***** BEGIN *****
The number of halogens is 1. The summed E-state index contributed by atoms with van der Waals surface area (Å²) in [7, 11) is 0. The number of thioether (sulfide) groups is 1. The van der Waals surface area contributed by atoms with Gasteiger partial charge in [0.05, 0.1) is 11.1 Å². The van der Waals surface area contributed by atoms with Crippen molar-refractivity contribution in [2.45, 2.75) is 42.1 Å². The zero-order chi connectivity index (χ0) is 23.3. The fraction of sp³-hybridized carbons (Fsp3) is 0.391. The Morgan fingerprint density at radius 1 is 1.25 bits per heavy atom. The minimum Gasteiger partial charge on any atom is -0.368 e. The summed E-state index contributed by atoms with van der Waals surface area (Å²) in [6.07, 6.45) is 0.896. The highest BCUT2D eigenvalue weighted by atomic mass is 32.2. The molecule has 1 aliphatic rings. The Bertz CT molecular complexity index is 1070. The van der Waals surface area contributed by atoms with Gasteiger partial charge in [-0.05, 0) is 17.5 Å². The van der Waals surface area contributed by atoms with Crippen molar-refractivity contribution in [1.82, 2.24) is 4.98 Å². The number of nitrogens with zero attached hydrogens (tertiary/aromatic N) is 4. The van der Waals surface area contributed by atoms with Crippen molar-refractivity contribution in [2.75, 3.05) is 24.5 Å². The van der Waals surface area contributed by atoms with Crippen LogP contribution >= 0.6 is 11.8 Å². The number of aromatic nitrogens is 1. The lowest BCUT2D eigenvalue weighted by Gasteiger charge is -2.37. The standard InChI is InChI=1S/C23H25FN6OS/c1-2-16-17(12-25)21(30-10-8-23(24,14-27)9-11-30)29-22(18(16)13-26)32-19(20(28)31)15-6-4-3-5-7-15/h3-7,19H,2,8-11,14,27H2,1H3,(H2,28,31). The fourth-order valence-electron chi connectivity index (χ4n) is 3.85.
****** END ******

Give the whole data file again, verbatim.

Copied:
The number of halogens is 1. The summed E-state index contributed by atoms with van der Waals surface area (Å²) in [7, 11) is 0. The number of thioether (sulfide) groups is 1. The van der Waals surface area contributed by atoms with Gasteiger partial charge in [0.05, 0.1) is 11.1 Å². The van der Waals surface area contributed by atoms with Crippen molar-refractivity contribution in [2.45, 2.75) is 42.1 Å². The zero-order chi connectivity index (χ0) is 23.3. The fraction of sp³-hybridized carbons (Fsp3) is 0.391. The Morgan fingerprint density at radius 1 is 1.25 bits per heavy atom. The minimum Gasteiger partial charge on any atom is -0.368 e. The summed E-state index contributed by atoms with van der Waals surface area (Å²) in [6.07, 6.45) is 0.896. The highest BCUT2D eigenvalue weighted by atomic mass is 32.2. The molecule has 1 aliphatic rings. The Bertz CT molecular complexity index is 1070. The van der Waals surface area contributed by atoms with Gasteiger partial charge in [-0.05, 0) is 17.5 Å². The van der Waals surface area contributed by atoms with Crippen molar-refractivity contribution in [1.82, 2.24) is 4.98 Å². The number of nitrogens with zero attached hydrogens (tertiary/aromatic N) is 4. The van der Waals surface area contributed by atoms with Crippen molar-refractivity contribution in [2.75, 3.05) is 24.5 Å². The van der Waals surface area contributed by atoms with Crippen LogP contribution >= 0.6 is 11.8 Å². The number of aromatic nitrogens is 1. The lowest BCUT2D eigenvalue weighted by Gasteiger charge is -2.37. The standard InChI is InChI=1S/C23H25FN6OS/c1-2-16-17(12-25)21(30-10-8-23(24,14-27)9-11-30)29-22(18(16)13-26)32-19(20(28)31)15-6-4-3-5-7-15/h3-7,19H,2,8-11,14,27H2,1H3,(H2,28,31). The fourth-order valence-electron chi connectivity index (χ4n) is 3.85.